Unfortunately, the villain for this arc is The Hood, a villain that I was hoping we wouldn’t see for a long, long time after Siege concluded. He’s a character who had a great start in his original mini-series, as he was like the anti-Peter Parker, a guy who found himself in the possession of a mystical cloak with powers and abilities, but who was struggling with typical everyman problems, only he was involved with the shady parts of society, and was on the bad side of the law. He wasn’t evil, but he was involved in bad things. But ever since Bendis got a hold of the character, he’s tried making him into something much more than he was, which I respect in some instances, and hate in others. Him wanting to be the Kingpin of New York is one thing, but suddenly having him have more powers from the cloak thanks to Dormammu was a stretch, as was him suddenly getting his hands on Norn stones, and now he gets to play with the Infinity Gems? On the bright side, with all the characterization that the Avengers were getting as they reacted to the subterfuge of the Illuminati’s existence, it allowed Bendis to just let the Avengers lay into the Hood and have big fights, which are entertaining, and didn’t rely upon a deeper cause or motivation for the Hood’s actions aside from him being power-hungry, hence his quest for the Infinity Gems. The end of the storyline was a nice touch, however, once the Hood had been subdued, and started a possible new chapter in the history of the Illuminati, should any writers feel like revisiting the concept in the modern day era (as most of the tales of the Illuminati save for the beginning of Civil War have been set in the past of the Marvel Universe (relative to current continuity)).
The artwork in this storyline is handled by John Romita Jr., an artist who can vary wildly in terms of his artwork on differing projects, based on the timelines, and if he’s rushing or not. He’s a fantastic artist, but also one with shifting styles based on timelines, who noticeably benefits from not being rushed, and a very distinctive tone to his artwork. Thankfully, this is some of his stronger material in this volume, as there’s a high level of detail throughout, and it doesn’t slowly ebb and flow as the storyline reaches its conclusion. I’m not entirely sold on his depiction of the current Iron Man armour, nor Thor’s current look, but otherwise he does a good job portraying the entire cast, which is quite large here, and handles the big wide-screen action moments just as well as some of the quieter, yet emotionally charged and tense moments. His portrayal of Thor just doesn’t quite feel right, he almost seems too thin, and lacking in substance and body mass, which is strange considering that Romita Jr. is no stranger to the character, having illustrated his book in the late ‘90s. His portrayal of Iron Man feels stiff and rigid, making the character feel anything but sleek, fast and modern. The last issue in the collection is illustrated by Bryan Hitch, who does a fantastic job on a story that sets up a future Ultron storyline, which sadly has not yet seen print, been further developed or released, but which should unfold during 2012.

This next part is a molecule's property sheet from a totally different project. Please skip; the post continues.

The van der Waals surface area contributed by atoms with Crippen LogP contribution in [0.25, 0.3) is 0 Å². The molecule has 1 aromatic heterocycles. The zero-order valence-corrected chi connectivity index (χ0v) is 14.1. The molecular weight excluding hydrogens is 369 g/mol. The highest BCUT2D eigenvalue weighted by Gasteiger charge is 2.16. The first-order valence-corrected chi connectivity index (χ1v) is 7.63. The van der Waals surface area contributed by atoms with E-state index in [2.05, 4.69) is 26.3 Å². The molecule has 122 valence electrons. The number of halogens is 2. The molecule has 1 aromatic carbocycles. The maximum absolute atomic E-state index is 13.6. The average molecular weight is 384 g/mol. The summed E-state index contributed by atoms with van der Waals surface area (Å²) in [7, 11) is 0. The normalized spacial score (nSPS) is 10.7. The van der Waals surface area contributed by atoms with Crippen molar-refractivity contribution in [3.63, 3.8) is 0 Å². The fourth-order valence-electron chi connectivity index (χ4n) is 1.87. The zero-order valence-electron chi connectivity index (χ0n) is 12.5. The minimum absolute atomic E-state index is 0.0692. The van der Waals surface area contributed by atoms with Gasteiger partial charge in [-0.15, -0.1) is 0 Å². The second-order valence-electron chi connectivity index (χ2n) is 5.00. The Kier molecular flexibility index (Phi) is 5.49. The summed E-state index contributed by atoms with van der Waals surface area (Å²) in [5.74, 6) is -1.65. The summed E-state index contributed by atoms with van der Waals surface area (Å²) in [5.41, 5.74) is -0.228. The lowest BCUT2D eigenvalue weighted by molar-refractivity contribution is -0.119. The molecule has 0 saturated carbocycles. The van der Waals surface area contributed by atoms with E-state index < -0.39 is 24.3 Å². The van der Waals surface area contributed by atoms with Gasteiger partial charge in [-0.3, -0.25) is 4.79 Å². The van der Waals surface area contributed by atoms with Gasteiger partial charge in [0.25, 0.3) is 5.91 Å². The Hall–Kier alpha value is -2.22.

This is a solid Avengers story, despite the relatively one-dimensional villain, because it’s a great action-heavy arc (which is somewhat rare at times for Bendis-written books (Avengers books in particular)), with fantastic artwork to match.